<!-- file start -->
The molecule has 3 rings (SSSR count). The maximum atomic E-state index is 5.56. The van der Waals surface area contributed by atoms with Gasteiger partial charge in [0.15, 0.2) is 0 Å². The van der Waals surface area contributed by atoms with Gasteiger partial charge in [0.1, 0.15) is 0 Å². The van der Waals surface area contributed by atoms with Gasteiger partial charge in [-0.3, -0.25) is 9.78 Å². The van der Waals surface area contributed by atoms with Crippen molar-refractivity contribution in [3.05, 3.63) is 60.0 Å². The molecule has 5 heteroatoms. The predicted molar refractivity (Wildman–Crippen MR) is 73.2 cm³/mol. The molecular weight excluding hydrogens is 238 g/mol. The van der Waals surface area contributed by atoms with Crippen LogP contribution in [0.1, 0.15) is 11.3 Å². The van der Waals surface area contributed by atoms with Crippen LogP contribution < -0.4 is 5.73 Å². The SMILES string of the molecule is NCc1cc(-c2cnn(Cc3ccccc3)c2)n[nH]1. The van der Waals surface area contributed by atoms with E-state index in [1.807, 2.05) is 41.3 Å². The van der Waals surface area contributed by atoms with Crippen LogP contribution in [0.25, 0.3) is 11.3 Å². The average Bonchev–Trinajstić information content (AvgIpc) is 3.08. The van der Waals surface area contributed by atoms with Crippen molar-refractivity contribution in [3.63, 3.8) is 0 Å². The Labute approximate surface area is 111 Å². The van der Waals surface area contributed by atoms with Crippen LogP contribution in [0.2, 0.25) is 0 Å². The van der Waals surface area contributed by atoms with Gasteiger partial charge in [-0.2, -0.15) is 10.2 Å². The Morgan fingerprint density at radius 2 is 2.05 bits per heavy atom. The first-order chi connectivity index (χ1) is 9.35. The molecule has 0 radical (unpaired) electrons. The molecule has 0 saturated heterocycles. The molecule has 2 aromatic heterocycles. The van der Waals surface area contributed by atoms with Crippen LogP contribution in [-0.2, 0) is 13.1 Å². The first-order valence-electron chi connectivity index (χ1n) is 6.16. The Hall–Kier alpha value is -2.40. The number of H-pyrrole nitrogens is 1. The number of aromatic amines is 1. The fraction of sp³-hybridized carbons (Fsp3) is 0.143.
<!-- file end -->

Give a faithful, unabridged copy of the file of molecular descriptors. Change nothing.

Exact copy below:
The molecule has 3 rings (SSSR count). The maximum atomic E-state index is 5.56. The van der Waals surface area contributed by atoms with Gasteiger partial charge in [0.15, 0.2) is 0 Å². The van der Waals surface area contributed by atoms with Gasteiger partial charge in [0.1, 0.15) is 0 Å². The van der Waals surface area contributed by atoms with Gasteiger partial charge in [-0.3, -0.25) is 9.78 Å². The van der Waals surface area contributed by atoms with Crippen molar-refractivity contribution in [3.05, 3.63) is 60.0 Å². The molecule has 5 heteroatoms. The predicted molar refractivity (Wildman–Crippen MR) is 73.2 cm³/mol. The molecular weight excluding hydrogens is 238 g/mol. The van der Waals surface area contributed by atoms with Crippen LogP contribution in [0.1, 0.15) is 11.3 Å². The van der Waals surface area contributed by atoms with Crippen LogP contribution < -0.4 is 5.73 Å². The SMILES string of the molecule is NCc1cc(-c2cnn(Cc3ccccc3)c2)n[nH]1. The van der Waals surface area contributed by atoms with E-state index in [1.807, 2.05) is 41.3 Å². The van der Waals surface area contributed by atoms with Crippen LogP contribution in [0.25, 0.3) is 11.3 Å². The average Bonchev–Trinajstić information content (AvgIpc) is 3.08. The van der Waals surface area contributed by atoms with Crippen molar-refractivity contribution in [3.63, 3.8) is 0 Å². The Labute approximate surface area is 111 Å². The van der Waals surface area contributed by atoms with Crippen LogP contribution in [0.2, 0.25) is 0 Å². The van der Waals surface area contributed by atoms with Gasteiger partial charge in [-0.2, -0.15) is 10.2 Å². The Morgan fingerprint density at radius 2 is 2.05 bits per heavy atom. The first-order chi connectivity index (χ1) is 9.35. The molecule has 0 radical (unpaired) electrons. The molecule has 0 saturated heterocycles. The molecule has 2 aromatic heterocycles. The van der Waals surface area contributed by atoms with Crippen LogP contribution in [-0.2, 0) is 13.1 Å². The first-order valence-electron chi connectivity index (χ1n) is 6.16. The Hall–Kier alpha value is -2.40. The number of H-pyrrole nitrogens is 1. The number of aromatic amines is 1. The fraction of sp³-hybridized carbons (Fsp3) is 0.143.